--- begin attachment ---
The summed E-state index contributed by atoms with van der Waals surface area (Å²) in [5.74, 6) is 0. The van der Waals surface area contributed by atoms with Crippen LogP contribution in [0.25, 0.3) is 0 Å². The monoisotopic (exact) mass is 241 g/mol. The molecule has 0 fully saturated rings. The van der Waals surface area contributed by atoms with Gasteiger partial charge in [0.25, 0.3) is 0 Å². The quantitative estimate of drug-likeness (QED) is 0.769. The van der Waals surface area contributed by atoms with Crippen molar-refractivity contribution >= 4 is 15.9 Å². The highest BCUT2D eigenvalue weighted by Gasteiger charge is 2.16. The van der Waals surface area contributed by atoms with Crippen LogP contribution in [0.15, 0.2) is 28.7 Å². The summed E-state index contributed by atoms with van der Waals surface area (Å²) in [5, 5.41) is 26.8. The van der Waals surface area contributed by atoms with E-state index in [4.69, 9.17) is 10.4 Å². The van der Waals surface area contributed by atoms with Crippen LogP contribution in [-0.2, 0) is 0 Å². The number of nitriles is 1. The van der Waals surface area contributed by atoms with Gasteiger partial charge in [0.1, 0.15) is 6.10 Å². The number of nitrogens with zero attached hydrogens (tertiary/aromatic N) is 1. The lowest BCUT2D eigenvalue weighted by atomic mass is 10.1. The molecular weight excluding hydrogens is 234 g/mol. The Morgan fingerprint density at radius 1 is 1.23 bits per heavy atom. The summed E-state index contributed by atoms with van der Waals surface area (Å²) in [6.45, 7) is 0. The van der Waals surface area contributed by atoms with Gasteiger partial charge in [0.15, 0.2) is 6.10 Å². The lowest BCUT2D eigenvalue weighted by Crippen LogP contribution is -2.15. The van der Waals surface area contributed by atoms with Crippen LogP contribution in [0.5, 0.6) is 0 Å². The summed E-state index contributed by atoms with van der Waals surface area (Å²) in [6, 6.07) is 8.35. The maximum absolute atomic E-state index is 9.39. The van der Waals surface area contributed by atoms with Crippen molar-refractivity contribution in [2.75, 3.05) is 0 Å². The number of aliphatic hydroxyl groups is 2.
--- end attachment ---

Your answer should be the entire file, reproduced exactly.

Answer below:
The summed E-state index contributed by atoms with van der Waals surface area (Å²) in [5.74, 6) is 0. The van der Waals surface area contributed by atoms with Crippen LogP contribution in [0.25, 0.3) is 0 Å². The monoisotopic (exact) mass is 241 g/mol. The molecule has 0 fully saturated rings. The van der Waals surface area contributed by atoms with Gasteiger partial charge in [0.25, 0.3) is 0 Å². The quantitative estimate of drug-likeness (QED) is 0.769. The van der Waals surface area contributed by atoms with Crippen molar-refractivity contribution >= 4 is 15.9 Å². The highest BCUT2D eigenvalue weighted by Gasteiger charge is 2.16. The van der Waals surface area contributed by atoms with Crippen LogP contribution in [0.15, 0.2) is 28.7 Å². The summed E-state index contributed by atoms with van der Waals surface area (Å²) in [5, 5.41) is 26.8. The van der Waals surface area contributed by atoms with E-state index in [4.69, 9.17) is 10.4 Å². The van der Waals surface area contributed by atoms with Crippen LogP contribution in [-0.2, 0) is 0 Å². The number of nitriles is 1. The van der Waals surface area contributed by atoms with Gasteiger partial charge in [0.1, 0.15) is 6.10 Å². The number of nitrogens with zero attached hydrogens (tertiary/aromatic N) is 1. The lowest BCUT2D eigenvalue weighted by atomic mass is 10.1. The molecular weight excluding hydrogens is 234 g/mol. The Morgan fingerprint density at radius 1 is 1.23 bits per heavy atom. The summed E-state index contributed by atoms with van der Waals surface area (Å²) in [6.45, 7) is 0. The van der Waals surface area contributed by atoms with Gasteiger partial charge in [0.15, 0.2) is 6.10 Å². The lowest BCUT2D eigenvalue weighted by Crippen LogP contribution is -2.15. The van der Waals surface area contributed by atoms with Crippen LogP contribution in [0.5, 0.6) is 0 Å². The summed E-state index contributed by atoms with van der Waals surface area (Å²) in [6, 6.07) is 8.35. The maximum absolute atomic E-state index is 9.39. The van der Waals surface area contributed by atoms with Crippen molar-refractivity contribution in [2.75, 3.05) is 0 Å². The number of aliphatic hydroxyl groups is 2.